“Jesus wept.” It’s known as the shortest verse in the Bible. Some make jokes about it being an easy place to begin memorizing Scripture. But to me, those two simple words point to a remarkable truth upon which a true Christian hope may be founded.
In the previous post, I suggested that Jesus wept, not merely because he was bereaved, but because he understood better than anyone the insult that death represented to his Father’s beautiful work of creation. I’ve also suggested that Jesus’ promise in John 14 should be read in light of the Lazarus event three chapters earlier to avoid letting our thoughts of heaven degrade into escapism. Why?
I’ll give you the punch line up front (punch paragraph, really): Jesus went willingly to the cross having already demonstrated his power over death. Resurrection was the culminating event of a God-centered ministry that had always pointed in the direction of life. It should not have been a surprise to the disciples. Had they truly understood all that Jesus taught and did, had they fully grasped the nature of the kingdom that was unfolding right under their noses, the resurrection would have been more of a joyous confirmation than a bewildering new truth. But because they could not understand, Jesus’ death represented the final defeat, and they lost hope.
We are Jesus’ disciples. What defeats us? Why is our hope so fragile? What are we missing or forgetting?
When Jesus spoke to the disciples of preparing a place for them in his Father’s house, he had already demonstrated the reality of his bold claim to Lazarus’ sister Martha: “I am the resurrection and the life” (John 11:25). For our part, we live in the time not only after the resurrection of Lazarus, but of Jesus himself (and for that matter, of a lad named Eutychus, Acts 20:7-12). We look forward to our own bodily resurrection, knowing that Jesus has already gone before us as “the first crop of the harvest of those who have died” (1 Cor 15:20, CEB).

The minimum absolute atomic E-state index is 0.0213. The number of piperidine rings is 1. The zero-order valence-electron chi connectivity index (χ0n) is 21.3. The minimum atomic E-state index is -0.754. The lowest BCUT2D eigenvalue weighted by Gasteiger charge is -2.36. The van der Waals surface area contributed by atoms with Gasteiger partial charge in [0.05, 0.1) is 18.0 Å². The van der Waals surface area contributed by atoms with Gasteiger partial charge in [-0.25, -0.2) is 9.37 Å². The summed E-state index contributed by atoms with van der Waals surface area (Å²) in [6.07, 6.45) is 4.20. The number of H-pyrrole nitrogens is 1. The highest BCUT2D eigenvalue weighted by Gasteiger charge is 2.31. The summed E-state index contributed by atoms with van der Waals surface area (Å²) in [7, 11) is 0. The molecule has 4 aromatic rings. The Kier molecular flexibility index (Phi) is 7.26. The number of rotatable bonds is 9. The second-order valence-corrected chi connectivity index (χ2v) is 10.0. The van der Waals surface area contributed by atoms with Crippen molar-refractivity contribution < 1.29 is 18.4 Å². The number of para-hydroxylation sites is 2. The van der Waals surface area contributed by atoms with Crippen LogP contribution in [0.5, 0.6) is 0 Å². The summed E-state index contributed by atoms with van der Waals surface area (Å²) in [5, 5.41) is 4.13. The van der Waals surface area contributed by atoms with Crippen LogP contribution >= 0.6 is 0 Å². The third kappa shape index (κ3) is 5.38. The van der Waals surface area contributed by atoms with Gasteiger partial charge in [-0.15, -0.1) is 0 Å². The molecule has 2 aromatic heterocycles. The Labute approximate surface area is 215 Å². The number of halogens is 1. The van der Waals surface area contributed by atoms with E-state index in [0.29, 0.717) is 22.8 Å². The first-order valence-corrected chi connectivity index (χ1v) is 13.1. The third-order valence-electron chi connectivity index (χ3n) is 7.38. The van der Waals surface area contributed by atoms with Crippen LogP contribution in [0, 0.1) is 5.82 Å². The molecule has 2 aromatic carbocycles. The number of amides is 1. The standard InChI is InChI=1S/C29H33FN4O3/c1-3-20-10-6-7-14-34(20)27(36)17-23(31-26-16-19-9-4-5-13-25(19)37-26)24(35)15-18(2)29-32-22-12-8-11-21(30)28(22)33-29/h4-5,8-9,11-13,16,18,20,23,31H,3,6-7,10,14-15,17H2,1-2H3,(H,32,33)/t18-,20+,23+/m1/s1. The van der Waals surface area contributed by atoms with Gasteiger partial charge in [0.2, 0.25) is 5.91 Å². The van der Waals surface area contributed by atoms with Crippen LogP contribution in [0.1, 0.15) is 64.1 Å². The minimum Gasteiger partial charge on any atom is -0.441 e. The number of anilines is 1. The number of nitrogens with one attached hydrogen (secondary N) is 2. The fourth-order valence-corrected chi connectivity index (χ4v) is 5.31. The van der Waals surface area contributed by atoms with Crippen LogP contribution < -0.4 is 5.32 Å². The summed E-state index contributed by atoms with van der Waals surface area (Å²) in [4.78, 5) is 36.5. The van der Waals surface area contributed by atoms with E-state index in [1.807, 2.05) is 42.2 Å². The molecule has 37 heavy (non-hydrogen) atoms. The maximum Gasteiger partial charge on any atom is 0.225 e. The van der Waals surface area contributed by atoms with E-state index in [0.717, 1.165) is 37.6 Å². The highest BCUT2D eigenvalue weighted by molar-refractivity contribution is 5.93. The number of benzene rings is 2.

What I’m suggesting, then, is a shift in how we think about hope relative to our own personal stories.
When my own drama–say, a battle with cancer or mental illness–is paramount, I may pray for divine intervention to preserve my life or well-being. There is nothing wrong with this, and indeed, it would be folly to withhold our deepest human longings from God. But to push the dramatic metaphor a bit, it’s as if my hope is for a deus ex machina, a miraculous resolution that sweeps away the problem. The question then is: what if the miracle doesn’t come? A common response would be to stoically resign myself to “fate,” deferring my hope to the post-mortem gift of life after death.
But what if we shifted the framework of the story? What if the primary plot line was not about my heroic struggle against the odds, but God’s continual unfolding of his kingdom? What if–in other words–my hope was grounded not in what God might do for me, but in what God has already done? In a Jesus who wept over death, raised Lazarus, and was himself raised to life by his Father?
That shift in dramatic perspective could make all the difference. I’ll try to spell that out in the final post.